Myanmar president heads to Beijing amid reported Chinese rethink of Myitsone Dam
|Publisher||Radio Free Asia|
|Publication Date||6 April 2017|
|Cite as||Radio Free Asia, Myanmar president heads to Beijing amid reported Chinese rethink of Myitsone Dam, 6 April 2017, available at: http://www.refworld.org/docid/58f9cbbe11.html [accessed 26 April 2017]|
|Disclaimer||This is not a UNHCR publication. UNHCR is not responsible for, nor does it necessarily endorse, its content. Any views expressed are solely those of the author or publisher and do not necessarily reflect those of UNHCR, the United Nations or its Member States.|
A map showing the location of the Myitsone dam in Kachin state. RFA
A Myanmar foreign ministry official was cautious on Thursday about reports that China was willing to walk away from a controversial $3.6 billion dam on the Irrawaddy River, a project suspended in 2011 in the face of popular opposition.
Speaking at a press conference on Myanmar President Htin Kyaw's trip to China beginning on Thursday, the official told reporters to wait for government-appointed commission to deliver its recommendations on the Chinese-financed Myitsone Dam.
Reuters news agency, citing multiple sources in Myanmar, reported earlier this week that China had shifted from insisting the dam be built to being willing to abandon the project in exchange for other economic and strategic opportunities in Myanmar.
President Htin Kyaw will discuss the 6,000 megawatt dam, one of the biggest Chinese infrastructure projects approved by the military junta that ruled Myanmar until 2011, during his trip to China, two senior Myanmar officials and a person familiar with the matter told Reuters.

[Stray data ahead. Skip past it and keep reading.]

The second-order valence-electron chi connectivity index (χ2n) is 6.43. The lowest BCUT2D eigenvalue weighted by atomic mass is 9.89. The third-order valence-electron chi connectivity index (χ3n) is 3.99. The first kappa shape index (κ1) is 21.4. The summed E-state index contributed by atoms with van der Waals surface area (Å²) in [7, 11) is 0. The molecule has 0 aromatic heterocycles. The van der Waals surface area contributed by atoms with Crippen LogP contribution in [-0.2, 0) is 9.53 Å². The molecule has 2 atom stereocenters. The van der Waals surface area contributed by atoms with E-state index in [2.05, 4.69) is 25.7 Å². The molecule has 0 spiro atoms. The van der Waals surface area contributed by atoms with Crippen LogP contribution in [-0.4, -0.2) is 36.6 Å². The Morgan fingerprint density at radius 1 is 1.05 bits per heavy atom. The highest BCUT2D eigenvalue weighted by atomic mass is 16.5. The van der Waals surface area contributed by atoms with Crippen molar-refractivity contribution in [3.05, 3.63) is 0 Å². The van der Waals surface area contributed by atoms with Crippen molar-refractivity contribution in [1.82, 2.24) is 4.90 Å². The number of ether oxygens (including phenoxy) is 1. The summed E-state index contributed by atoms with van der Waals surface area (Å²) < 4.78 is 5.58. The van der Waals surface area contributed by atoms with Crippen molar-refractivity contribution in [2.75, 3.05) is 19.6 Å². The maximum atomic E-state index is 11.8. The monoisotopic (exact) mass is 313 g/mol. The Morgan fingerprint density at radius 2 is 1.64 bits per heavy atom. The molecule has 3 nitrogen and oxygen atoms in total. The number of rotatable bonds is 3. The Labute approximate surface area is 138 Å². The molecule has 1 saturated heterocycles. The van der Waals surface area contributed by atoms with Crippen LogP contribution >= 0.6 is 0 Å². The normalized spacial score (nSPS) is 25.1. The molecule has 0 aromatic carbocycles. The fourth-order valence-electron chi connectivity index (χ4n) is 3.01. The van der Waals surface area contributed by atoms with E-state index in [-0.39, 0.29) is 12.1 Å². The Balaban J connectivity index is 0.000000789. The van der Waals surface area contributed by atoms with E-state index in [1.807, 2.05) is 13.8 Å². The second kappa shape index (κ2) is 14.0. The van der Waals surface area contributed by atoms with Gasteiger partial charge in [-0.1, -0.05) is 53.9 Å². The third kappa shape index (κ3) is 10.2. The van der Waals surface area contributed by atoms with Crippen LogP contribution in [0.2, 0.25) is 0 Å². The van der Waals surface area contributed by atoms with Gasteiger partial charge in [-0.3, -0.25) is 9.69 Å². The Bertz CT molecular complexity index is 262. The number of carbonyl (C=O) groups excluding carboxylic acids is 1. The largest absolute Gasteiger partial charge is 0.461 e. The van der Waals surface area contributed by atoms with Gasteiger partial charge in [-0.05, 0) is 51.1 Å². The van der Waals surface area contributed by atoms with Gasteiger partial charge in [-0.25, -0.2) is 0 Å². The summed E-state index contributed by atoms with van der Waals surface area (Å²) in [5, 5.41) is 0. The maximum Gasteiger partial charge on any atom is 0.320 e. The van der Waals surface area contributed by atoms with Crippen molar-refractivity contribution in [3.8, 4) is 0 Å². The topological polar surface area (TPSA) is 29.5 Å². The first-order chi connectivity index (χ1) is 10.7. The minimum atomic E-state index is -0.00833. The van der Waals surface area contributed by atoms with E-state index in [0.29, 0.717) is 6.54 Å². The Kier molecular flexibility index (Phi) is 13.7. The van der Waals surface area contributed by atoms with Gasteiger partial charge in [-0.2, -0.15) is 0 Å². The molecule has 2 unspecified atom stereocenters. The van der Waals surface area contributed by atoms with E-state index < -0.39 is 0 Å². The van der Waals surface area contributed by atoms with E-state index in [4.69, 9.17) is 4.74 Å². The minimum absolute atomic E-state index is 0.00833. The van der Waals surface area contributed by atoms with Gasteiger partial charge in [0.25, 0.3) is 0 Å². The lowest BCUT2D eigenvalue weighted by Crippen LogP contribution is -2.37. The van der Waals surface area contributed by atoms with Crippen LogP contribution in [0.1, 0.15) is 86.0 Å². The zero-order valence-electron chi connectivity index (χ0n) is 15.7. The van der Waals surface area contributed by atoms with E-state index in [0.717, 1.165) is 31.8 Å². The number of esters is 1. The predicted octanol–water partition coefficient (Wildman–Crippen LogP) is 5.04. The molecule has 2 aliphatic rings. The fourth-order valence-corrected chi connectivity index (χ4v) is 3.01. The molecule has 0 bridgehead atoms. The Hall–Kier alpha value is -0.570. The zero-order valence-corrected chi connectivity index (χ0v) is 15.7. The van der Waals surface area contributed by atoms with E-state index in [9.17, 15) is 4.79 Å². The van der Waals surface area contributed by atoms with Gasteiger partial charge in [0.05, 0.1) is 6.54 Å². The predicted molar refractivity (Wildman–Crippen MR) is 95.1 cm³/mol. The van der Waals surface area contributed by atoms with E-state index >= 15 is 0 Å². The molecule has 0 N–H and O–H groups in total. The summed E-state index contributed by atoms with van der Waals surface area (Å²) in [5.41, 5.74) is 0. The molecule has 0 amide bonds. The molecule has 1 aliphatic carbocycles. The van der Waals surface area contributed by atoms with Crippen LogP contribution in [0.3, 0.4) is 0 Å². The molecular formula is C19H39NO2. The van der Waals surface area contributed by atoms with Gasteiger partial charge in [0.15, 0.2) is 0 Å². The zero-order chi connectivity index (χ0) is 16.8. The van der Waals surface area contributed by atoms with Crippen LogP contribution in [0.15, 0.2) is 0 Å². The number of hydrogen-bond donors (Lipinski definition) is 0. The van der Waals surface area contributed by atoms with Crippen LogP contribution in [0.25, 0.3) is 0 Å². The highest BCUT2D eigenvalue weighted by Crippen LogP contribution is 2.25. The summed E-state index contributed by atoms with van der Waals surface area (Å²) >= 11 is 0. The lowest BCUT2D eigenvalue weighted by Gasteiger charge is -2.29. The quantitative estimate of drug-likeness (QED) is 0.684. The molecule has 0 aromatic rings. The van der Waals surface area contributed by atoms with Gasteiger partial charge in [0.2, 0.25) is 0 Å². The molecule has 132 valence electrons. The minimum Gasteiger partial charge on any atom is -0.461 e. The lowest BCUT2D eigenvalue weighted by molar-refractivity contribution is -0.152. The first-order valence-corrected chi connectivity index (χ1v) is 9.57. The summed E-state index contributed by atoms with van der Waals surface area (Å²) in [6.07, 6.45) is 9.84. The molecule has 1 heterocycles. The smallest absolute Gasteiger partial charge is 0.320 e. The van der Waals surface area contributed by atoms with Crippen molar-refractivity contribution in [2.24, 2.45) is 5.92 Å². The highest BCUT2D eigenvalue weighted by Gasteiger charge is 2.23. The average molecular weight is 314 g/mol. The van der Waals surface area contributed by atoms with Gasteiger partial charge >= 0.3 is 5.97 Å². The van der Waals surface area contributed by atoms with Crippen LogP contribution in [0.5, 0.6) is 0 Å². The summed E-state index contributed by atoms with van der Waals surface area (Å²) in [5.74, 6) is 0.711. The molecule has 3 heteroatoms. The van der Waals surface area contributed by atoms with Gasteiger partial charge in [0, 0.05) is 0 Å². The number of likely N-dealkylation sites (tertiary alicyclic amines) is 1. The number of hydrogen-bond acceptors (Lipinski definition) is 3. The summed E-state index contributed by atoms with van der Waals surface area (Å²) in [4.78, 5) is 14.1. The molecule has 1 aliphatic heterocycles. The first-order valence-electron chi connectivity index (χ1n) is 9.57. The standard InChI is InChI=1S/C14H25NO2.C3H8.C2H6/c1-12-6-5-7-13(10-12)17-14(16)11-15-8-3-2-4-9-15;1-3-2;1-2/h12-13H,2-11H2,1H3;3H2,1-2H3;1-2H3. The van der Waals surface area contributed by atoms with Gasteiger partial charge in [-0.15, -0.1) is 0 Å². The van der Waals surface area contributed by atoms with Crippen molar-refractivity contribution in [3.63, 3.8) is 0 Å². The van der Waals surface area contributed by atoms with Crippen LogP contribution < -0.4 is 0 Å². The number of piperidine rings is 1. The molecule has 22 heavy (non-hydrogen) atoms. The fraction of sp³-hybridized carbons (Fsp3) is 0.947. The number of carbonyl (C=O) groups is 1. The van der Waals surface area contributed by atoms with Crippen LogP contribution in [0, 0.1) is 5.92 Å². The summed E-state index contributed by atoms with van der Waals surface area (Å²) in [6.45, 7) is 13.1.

China is now discussing alternative options with Myanmar, including developing a number of smaller hydropower projects and securing preferential access to a strategically important port to compensate it for shelving the project, Reuters reported, citing seven sources in government or involved with the project.
One factor behind the reported change in China's thinking was that the border province of Yunnan, which would have received the power, now has an oversupply of electricity as it switches to less energy-intensive industries amid an economic slowdown, Reuters reported.
In 2011, Myanmar's military-backed transitional government yielded to public protests over environmental concerns – and anger over the fact that 90 percent of the dam's electricity was expected to go to China – and suspended the project.
Myanmar's de facto leader Aung San Suu Kyi, who as opposition leader spoke out against the dam, tasked a 20-member committee last August with scrutinizing Myitsone and other planned hydropower dam projects on the Irrawaddy River and determining whether they should be allowed to proceed.
The commission's report, originally expected in November, is now due to be released shortly.
One outstanding issue is Myanmar's liability for the $800 million that China's State Power Investment Corporation has already spent on feasibility and technical studies, as well as supporting infrastructure.
Reported by RFA's Myanmar Service. Written in English by Paul Eckert.